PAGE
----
Mark 3:1-2

I liked her, I really did, but her behaviour was out of control. The first few months with the church had been great, but then she’d changed. Gradually she’d become belligerent and acerbic.

Firstly she brought her testicles to church. She wanted to show everyone. She’d had them removed, and liked to shock people by showing them the little brown bottle in which the two small fleshy masses were floating in formaldehyde. I asked her to please leave them at home, or at least not put them on the table when we were eating. She had a bizarre sense of humour, and she hated anyone telling her what to do.

The following week we went on retreat. I asked everyone to take a personal item to place on the altar. She took a small brown paper bag and insinuated that it contained the said bottle. To this day I don’t know whether or not her testicles were in that bag, but I was upset. Not because of what they were, but because she made a point of making a show of them simply to offend others, especially to offend me. I’d not come across such deep disrespect and insensitivity in a church member before.

I left a white board in the sanctuary with a stick figure drawn on it. She added breasts, nipples, and pubic hair. I suggested that some would see her playfulness as offensive, the sanctuary was not an appropriate place to express such a sense of humour.

Now, don’t get me wrong, my sense of humour is very ‘Monty Python’, and about as inappropriate as it gets, but I try to be careful where I express it. I don’t intentionally use it to desecrate someone’s holy space. At least I try very hard not to.

In a group setting she verbally attacked a church member. I defended them and asked her to make an apology. Oh boy, then it really did it hit the fan.

She wrote to every church member telling them how evil I was, and how I discriminated against her. She wrote to my denominational leaders saying the same thing.

I tried to build bridges but she wouldn’t meet with me, so I asked a deacon to act as a peace-broker and find out why she was behaving in such a manner. What had I done to offend her?

After spending some time with her my deacon reported back. Her assessment was that there was nothing I could do, the woman simply hated me – and for no reason that could be discovered.

I wondered if I represented authority for her in some way, and, if, as someone who actually cared for her I presented a target that could be wounded. I couldn’t imagine that her journey had been an easy one.

I wondered if she had confused behaviour with identity. Perhaps she thought that I was censuring her personhood and not just her inappropriate behaviour?

I wondered if I’d done something that wasn’t being spoken about, something that I couldn’t fix because I couldn’t see it, and this was the fall out from whatever that was.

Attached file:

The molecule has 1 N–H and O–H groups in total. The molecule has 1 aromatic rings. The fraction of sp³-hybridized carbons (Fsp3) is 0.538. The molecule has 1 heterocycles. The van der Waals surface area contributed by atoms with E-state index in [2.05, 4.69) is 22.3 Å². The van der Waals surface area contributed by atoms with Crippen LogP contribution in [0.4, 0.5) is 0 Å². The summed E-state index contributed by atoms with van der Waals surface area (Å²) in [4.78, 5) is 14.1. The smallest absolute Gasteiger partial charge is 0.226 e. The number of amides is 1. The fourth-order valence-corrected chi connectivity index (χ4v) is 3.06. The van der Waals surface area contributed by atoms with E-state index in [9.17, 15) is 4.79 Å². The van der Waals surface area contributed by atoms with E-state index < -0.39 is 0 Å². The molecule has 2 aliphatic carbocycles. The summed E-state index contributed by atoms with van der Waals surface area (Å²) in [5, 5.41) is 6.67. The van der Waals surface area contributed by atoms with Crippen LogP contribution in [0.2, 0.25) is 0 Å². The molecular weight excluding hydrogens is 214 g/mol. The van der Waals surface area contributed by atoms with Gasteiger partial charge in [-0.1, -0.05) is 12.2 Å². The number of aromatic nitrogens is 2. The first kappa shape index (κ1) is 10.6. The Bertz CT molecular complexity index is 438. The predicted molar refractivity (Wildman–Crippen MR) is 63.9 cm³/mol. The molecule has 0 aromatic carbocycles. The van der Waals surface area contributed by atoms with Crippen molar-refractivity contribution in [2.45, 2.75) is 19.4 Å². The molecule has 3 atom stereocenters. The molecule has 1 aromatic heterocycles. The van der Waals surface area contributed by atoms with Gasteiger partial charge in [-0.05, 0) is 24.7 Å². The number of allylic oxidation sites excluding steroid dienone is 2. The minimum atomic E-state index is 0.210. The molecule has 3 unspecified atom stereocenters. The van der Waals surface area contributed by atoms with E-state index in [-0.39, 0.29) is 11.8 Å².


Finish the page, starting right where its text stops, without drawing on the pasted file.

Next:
I was at a loss. I couldn’t sleep. The problem consumed me. I had no idea what to do. I went into therapy. It didn’t help.

Then Rev. Dolores Berry visited our church on an evangelists tour. She sang up a storm; and after everyone had gone home we sat and talked. I poured my heart out to her and asked her advice. What could I do to make things better? How could I resolve the situation? This poor woman, as challenging as her behaviour was, must be in pain. What could I do to help alleviate it? Was there a different way to address the behaviour? There were eight transgender people in my church, three in leadership, two in seminary. I didn’t think I was prejudiced? Was I? In which case how do I resolve that? And if not, what could I do to show that I wasn’t? I was at a loss.

I love Dolores. She’s one of the most remarkable women of God I have ever met, and the only black, lesbian evangelist I know of. I was honoured that she would come and sing for us, even more so that she would take the time out to pastor me.

She looked at me with her big soft eyes and said,
“You want to know why this woman hates you so much, honey?”
I nodded my head, tears rolling down my cheeks.
She reached out and took my hands in hers. She looked me right in the eye and said,
“You breathe in – and you breathe out. It’s as simple as that”.

Such a difficult lesson for a new pastor to learn. There are problems you just can’t fix. Some problems you just have to live with. You have to suffer them. No matter what you do, you get crucified. 

It comes with the job.


Again he entered the synagogue, and a man was there who had a withered hand. They watched him to see whether he would cure him on the Sabbath, so that they might accuse him. Mark 3:1-2

One thought on “The cross hurts

Leave a Reply

Your email address will not be published. Required fields are marked *